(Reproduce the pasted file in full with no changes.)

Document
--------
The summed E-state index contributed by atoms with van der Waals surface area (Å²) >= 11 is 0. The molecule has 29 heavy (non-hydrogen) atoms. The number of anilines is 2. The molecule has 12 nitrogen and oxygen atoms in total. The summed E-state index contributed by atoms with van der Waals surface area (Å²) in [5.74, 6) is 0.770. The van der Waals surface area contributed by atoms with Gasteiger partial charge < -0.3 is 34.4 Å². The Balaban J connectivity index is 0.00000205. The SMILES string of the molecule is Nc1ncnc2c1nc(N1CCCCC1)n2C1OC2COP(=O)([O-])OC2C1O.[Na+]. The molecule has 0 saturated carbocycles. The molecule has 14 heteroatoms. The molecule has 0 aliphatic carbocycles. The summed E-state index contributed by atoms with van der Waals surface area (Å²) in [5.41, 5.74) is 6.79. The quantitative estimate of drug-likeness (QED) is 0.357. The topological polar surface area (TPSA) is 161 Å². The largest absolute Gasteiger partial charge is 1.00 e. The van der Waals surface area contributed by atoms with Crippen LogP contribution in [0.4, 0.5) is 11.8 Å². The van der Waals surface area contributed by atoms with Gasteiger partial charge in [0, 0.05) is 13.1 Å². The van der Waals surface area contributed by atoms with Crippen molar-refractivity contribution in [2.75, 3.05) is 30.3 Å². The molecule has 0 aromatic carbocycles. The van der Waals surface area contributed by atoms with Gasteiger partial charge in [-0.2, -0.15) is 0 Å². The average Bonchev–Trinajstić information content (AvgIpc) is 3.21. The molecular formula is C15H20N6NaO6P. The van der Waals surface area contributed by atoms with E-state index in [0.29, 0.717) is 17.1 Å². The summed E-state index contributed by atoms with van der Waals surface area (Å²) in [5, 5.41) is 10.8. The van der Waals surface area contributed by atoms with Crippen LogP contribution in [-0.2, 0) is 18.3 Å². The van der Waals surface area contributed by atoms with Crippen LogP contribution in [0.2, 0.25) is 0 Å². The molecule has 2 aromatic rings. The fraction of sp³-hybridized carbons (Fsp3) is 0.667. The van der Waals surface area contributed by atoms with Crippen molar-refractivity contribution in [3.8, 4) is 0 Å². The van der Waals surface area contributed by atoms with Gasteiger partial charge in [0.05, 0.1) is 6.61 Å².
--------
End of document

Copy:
The summed E-state index contributed by atoms with van der Waals surface area (Å²) >= 11 is 0. The molecule has 29 heavy (non-hydrogen) atoms. The number of anilines is 2. The molecule has 12 nitrogen and oxygen atoms in total. The summed E-state index contributed by atoms with van der Waals surface area (Å²) in [5.74, 6) is 0.770. The van der Waals surface area contributed by atoms with Gasteiger partial charge < -0.3 is 34.4 Å². The Balaban J connectivity index is 0.00000205. The SMILES string of the molecule is Nc1ncnc2c1nc(N1CCCCC1)n2C1OC2COP(=O)([O-])OC2C1O.[Na+]. The molecule has 0 saturated carbocycles. The molecule has 14 heteroatoms. The molecule has 0 aliphatic carbocycles. The summed E-state index contributed by atoms with van der Waals surface area (Å²) in [5.41, 5.74) is 6.79. The quantitative estimate of drug-likeness (QED) is 0.357. The topological polar surface area (TPSA) is 161 Å². The largest absolute Gasteiger partial charge is 1.00 e. The van der Waals surface area contributed by atoms with Crippen LogP contribution in [0.4, 0.5) is 11.8 Å². The van der Waals surface area contributed by atoms with Gasteiger partial charge in [0, 0.05) is 13.1 Å². The van der Waals surface area contributed by atoms with Crippen molar-refractivity contribution in [2.75, 3.05) is 30.3 Å². The molecule has 0 aromatic carbocycles. The van der Waals surface area contributed by atoms with Gasteiger partial charge in [-0.2, -0.15) is 0 Å². The average Bonchev–Trinajstić information content (AvgIpc) is 3.21. The molecular formula is C15H20N6NaO6P. The van der Waals surface area contributed by atoms with E-state index in [0.29, 0.717) is 17.1 Å². The summed E-state index contributed by atoms with van der Waals surface area (Å²) in [5, 5.41) is 10.8. The van der Waals surface area contributed by atoms with Crippen LogP contribution in [-0.2, 0) is 18.3 Å². The van der Waals surface area contributed by atoms with Crippen LogP contribution in [0.2, 0.25) is 0 Å². The molecule has 2 aromatic rings. The fraction of sp³-hybridized carbons (Fsp3) is 0.667. The van der Waals surface area contributed by atoms with Crippen molar-refractivity contribution in [3.8, 4) is 0 Å². The van der Waals surface area contributed by atoms with Gasteiger partial charge in [0.05, 0.1) is 6.61 Å².